To bring change to IP communities | Inquirer Opinion

To bring change to IP communities

12:31 AM July 05, 2016

MY HEART bleeds every time I hear or read about yet another sad story involving the katutubo.  The lot of indigenous peoples seems one of unending travail—of discrimination, humiliation, exploitation.

Just recently the newspapers astounded readers with an unbelievable story: Authorities had rounded up or rescued some 100 Badjao panhandling in Baguio! Now, how on earth did these sea natives from down, down South in Sulu get whisked to the mountain city up, up North in Baguio to, not scour the sea for fish, which is their natural occupation, but pound the city streets for alms? I can only surmise that it was another ploy of a criminal syndicate bent on fleecing money from the public using guileless indigenous people as stooges.


Not that being forced or inveigled to perform humiliating acts like begging is the only life difficulty that indigenous peoples endure. You hear of them trudging through rough forest trails and fording waist-deep rivers to take their children to school or rush kinfolk to an urban center for emergency medical help.

You hear of them robbed of their lands through legal maneuverings, subterfuge, cajolery, and, if these and other soft persuasion tricks fail, violence.


There have been several efforts, continuing efforts, by the government to bring the social and economic standing of indigenous peoples to a level at par with the rest of the nation. These are sincere efforts generously funded by taxpayers, but these have failed to bring about the desired change. Indigenous peoples are still trapped in poverty; their lands continue to be grabbed; their wealth beneath the ground continues to be extracted and spirited away, with minuscule compensation in exchange; and swarms of them descend on the metropolis every Christmastime, not to see the sights and share in the festive atmosphere like the urbanites’ equals, but to beg.  In short, there are still no better deals, no better life for them.

I think a new strategy, a fresh approach, is what we need. A fundamental step is to bring the indigenous peoples’ intellectual capacity to a higher level. A massive and sustained educational program should be undertaken, the end of which is to create pockets of intelligentsia or intellectual elites in their homelands. These intellectual elites will provide the brain power for IP communities so that they can scrutinize, use, reject or discard project proposals and not be fooled by con artists and speculators.

In the early years of the US occupation, the Americans saw the need to develop an intelligentsia sector in the Philippines from where to source the nation’s future leaders. Thus was the pensionado concept born.  The government selected a group of bright young men and women and sent them to the United States for further studies. When they came back they were well-rounded educationally, and they did become leaders in many disciplines—education, medicine, engineering, etc.  And they did become the core of the rising intelligentsia.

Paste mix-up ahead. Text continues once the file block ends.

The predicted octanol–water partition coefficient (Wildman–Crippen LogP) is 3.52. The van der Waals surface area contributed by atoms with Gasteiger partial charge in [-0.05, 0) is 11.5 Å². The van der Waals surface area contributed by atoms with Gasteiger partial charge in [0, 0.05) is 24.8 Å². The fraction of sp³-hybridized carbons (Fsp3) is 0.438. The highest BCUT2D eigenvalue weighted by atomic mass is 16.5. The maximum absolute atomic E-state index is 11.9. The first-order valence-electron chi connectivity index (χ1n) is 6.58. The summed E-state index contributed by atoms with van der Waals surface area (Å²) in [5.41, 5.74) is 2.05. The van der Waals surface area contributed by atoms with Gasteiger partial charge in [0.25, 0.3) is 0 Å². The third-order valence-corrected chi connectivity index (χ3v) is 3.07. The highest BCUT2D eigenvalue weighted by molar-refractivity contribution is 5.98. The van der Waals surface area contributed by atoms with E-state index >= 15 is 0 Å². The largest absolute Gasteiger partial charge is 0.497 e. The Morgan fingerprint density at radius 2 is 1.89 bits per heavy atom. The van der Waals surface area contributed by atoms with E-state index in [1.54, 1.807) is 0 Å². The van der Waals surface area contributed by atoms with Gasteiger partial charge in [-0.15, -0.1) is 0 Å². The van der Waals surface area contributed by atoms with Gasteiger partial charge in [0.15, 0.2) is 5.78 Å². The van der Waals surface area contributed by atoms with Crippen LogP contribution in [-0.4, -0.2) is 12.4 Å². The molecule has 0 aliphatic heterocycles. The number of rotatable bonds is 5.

There is no need to reinvent the wheel. We can use as template the American brainstorm and set up a pensionado pool in several IP settlements. Providing scholarships, as is now the fashion, is fine. But it has no direction. Scholars just take their course, finish it, and that’s the last you hear of them. Under the program, pensionados shoot for higher education, and when they complete the course, they return to their IP communities and impart their expertise for a number of years.

I am passionate about creating a collective of educated men and women among the indigenous peoples because for as long as they are mostly comprised of individuals unacquainted with book learning, bringing progress to them in a dramatic and accelerated fashion will remain a formidable challenge, a tall mountain to climb.

There are three steps that I think the Duterte administration should consider:

  • Increase the excise tax on extracted or produced minerals in IP ancestral lands from the present 2 percent to 5 percent. The 2-percent tax yields only P390 million. Raising the tax to 5 percent will generate a revenue of P6.9-7 billion, which means more money to share by the government with the indigenous peoples from whose land the minerals are extracted.
  • Strictly implement Republic Act No. 3985 (an act amending Commonwealth Act No. 452 or the Pasture Land Act) which prohibits the grant of pasture permit or lease on areas occupied by indigenous peoples, and of RA 3872 (an act amending Commonwealth Act No. 141 or the Public Land Act) which provides that indigenous peoples occupying tracts of land since July 4, 1955, whether this land is disposable or not, shall be entitled to a free patent.
  • Enlist a significant number of indigenous peoples into the administration. This will send the message that their struggle to gain equal footing with other Filipinos is bearing fruit, and that opportunities and high goals are available to and reachable by all of them.

Uplifting the lot of indigenous peoples is a long and tedious process requiring patience, focus and creativity. Regardless, it must be done. To quote the great American President John F. Kennedy, “The gift of equality for all men does not come from the generosity of the State, it comes from the hands of God.”

Gualberto B. Lumauig ([email protected]) is a past president of the UST Philosophy and Letters Foundation and a former governor and congressman of Ifugao.

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TAGS: Commentary, Community, indigenous, Indigenous People, IP, opinion, tribe
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